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Illinois Sues Chicago Trump Tower for Breaking Clean Water Laws
It would appear that the Trump Organization's business practices aren't any more environmentally friendly than the policies of the current president, who ran it from 1971 to 2017.
Illinois Attorney General Lisa Madigan announced Tuesday that she had filed suit against the Trump International Hotel & Tower in Chicago for taking and re-releasing millions of gallons of water from the Chicago River without the proper permits and without assessing the impact of its activities on the fish that live there.
"Trump Tower continues to take millions of gallons of water from the Chicago River every day without a permit and without any regard to how it may be impacting the river's ecosystem," Madigan said in a statement. "I filed my lawsuit to make sure Trump Tower cannot continue violating the law."
Trump Tower takes in almost 20 million gallons of Chicago River water daily to cool its air conditioning, ventilation and heating systems. That's more than other, similar skyscrapers in the city and roughly equivalent to the amount of water used by a plant that cools many buildings, the Chicago Tribune reported.
Buildings that use that much water are required by the Clean Water Act to submit a study on the impact of their intake systems on fish populations, because fish can get pulled into a building's cooling system or trapped by intake screens, according to the attorney general's announcement.
Trump Tower also releases the water back into the river as much as 35 degrees warmer, according to the Chicago Tribune, and is therefore required by law to get a National Pollutant Discharge Elimination System (NPDES) permit in order to do so, according to Madigan's announcement.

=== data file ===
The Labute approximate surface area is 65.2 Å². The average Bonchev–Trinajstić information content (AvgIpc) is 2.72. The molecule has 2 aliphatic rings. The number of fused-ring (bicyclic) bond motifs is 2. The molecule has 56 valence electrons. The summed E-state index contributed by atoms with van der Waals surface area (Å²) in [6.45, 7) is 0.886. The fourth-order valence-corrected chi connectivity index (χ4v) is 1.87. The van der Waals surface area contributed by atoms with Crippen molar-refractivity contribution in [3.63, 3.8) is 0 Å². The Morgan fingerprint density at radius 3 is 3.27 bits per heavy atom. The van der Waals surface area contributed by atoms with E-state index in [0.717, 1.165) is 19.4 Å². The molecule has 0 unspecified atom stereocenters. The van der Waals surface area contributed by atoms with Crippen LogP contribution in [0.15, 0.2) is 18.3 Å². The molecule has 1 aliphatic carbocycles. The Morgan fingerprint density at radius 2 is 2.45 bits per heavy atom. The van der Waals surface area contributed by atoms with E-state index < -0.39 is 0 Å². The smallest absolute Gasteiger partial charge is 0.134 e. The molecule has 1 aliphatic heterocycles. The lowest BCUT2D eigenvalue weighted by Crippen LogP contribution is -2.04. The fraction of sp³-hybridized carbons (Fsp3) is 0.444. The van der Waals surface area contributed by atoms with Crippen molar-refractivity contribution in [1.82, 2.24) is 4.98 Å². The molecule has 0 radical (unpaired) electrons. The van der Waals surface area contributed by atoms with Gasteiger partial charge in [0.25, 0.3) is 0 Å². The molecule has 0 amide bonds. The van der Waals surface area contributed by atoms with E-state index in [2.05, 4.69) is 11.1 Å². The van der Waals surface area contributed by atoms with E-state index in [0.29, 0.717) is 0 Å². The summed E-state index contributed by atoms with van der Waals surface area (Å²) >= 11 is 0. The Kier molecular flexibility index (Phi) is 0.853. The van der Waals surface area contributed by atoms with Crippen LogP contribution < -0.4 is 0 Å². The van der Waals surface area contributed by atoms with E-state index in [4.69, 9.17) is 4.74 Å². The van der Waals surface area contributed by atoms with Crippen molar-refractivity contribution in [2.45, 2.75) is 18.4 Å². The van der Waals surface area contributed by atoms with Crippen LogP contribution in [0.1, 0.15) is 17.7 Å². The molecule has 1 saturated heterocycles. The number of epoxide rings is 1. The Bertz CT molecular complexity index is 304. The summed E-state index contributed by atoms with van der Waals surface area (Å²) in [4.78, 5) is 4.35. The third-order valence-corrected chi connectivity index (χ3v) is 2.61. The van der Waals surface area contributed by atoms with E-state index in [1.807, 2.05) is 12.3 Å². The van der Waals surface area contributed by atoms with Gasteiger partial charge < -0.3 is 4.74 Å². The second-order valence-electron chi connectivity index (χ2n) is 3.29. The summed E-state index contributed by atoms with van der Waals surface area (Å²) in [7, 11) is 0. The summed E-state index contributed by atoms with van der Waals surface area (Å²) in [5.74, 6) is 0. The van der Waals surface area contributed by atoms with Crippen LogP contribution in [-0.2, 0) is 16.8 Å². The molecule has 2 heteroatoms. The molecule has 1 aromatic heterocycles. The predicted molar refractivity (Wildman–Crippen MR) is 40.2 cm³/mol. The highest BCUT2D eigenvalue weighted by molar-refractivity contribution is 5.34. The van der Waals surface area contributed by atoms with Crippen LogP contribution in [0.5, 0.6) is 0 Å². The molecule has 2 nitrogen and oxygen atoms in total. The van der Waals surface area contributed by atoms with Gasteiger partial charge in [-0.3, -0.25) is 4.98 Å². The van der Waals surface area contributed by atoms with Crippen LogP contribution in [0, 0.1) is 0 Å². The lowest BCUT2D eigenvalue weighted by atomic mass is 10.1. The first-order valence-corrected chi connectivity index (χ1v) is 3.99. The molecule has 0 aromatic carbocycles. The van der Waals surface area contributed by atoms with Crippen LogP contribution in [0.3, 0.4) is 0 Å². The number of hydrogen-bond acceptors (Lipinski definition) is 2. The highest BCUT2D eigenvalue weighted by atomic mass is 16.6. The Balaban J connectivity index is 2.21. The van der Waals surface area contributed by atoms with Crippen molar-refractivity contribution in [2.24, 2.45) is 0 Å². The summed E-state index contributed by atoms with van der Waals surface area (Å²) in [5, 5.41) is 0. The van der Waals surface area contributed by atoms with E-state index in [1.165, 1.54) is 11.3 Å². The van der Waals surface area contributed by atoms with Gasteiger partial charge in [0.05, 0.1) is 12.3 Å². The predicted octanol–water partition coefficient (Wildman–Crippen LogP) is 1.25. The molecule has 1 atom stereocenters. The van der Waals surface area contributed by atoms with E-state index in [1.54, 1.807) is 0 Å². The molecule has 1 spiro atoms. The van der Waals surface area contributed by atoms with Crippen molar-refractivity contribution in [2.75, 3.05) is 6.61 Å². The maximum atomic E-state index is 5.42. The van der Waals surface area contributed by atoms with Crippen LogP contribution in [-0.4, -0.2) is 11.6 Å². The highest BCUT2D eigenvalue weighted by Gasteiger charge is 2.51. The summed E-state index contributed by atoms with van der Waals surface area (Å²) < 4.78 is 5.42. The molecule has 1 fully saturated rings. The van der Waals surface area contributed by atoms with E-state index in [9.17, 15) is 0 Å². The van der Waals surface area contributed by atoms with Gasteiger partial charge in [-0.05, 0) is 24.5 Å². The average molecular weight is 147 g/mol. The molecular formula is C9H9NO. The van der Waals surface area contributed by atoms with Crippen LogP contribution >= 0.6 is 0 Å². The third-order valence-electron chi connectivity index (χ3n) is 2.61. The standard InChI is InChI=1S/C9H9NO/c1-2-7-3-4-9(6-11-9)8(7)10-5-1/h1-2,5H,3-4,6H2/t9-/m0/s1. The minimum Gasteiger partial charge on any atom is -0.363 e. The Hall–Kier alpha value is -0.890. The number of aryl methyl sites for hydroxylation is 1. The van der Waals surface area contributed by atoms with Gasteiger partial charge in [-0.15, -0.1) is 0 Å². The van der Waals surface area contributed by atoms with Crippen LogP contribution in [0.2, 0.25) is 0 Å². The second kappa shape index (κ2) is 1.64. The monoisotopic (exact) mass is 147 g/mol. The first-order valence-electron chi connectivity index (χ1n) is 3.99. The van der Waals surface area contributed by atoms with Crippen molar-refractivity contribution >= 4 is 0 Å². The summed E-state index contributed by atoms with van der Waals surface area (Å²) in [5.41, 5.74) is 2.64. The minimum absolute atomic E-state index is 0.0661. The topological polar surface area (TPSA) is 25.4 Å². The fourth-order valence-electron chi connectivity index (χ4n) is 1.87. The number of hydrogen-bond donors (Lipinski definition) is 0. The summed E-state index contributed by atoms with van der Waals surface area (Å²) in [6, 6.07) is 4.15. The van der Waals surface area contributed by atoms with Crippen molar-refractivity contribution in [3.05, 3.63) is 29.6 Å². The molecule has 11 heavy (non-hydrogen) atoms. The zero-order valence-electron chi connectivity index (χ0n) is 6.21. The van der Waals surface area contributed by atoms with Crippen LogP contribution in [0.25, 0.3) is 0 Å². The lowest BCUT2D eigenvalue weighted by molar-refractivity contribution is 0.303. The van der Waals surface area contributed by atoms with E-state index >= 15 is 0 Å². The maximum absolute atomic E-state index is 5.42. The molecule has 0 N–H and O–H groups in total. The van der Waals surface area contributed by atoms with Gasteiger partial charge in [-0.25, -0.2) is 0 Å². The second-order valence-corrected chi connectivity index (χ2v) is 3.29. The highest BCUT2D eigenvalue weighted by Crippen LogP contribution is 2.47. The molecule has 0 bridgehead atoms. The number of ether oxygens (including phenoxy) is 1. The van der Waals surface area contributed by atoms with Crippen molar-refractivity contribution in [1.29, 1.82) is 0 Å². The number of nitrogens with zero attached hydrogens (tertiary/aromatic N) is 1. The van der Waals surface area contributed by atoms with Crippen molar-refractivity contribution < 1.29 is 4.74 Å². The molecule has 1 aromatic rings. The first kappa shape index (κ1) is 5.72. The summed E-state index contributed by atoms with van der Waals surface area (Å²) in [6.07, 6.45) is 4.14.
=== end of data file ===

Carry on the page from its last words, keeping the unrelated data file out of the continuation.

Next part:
The lawsuit, filed in the Cook County Circuit Court Monday, accuses the building of failing to submit the results of a study on its cooling system's impact on fish to the Illinois Environmental Protection Agency (IEPA) in 2013. It also alleges that the building did not renew the NPDES permit that expired Aug. 31, 2017 but continued to release heated water anyway.
Trump Tower is the only Chicago high rise that has failed to document how it would protect fish and aquatic life, the Chicago Tribune reported.
The river, once seen as irredeemably polluted, has become home to around 30 types of fish in the past four years.
This isn't the first time the Chicago Trump Tower has run into legal trouble over environmental concerns. In 2012, three years after it opened, Madigan filed a suit against the building with the Illinois Pollution Control Board accusing it of releasing heated water without an NPDES permit. Trump Tower settled and obtained a permit in 2013.
However, the Trump Organization responded to Madigan's current suit, accusing her of playing politics.
"We are disappointed that the Illinois attorney general would choose to file this suit considering such items are generally handled at the administrative level. One can only conclude that this decision was motivated by politics," they wrote in an email reported by the Chicago Tribune.
While Madigan is a Democrat, the Chicago Tribune noted that she is not running for reelection and that she filed the suit partly due to a referral from the IEPA, which falls under the jurisdiction of the state's Republican Governor Bruce Rauner.
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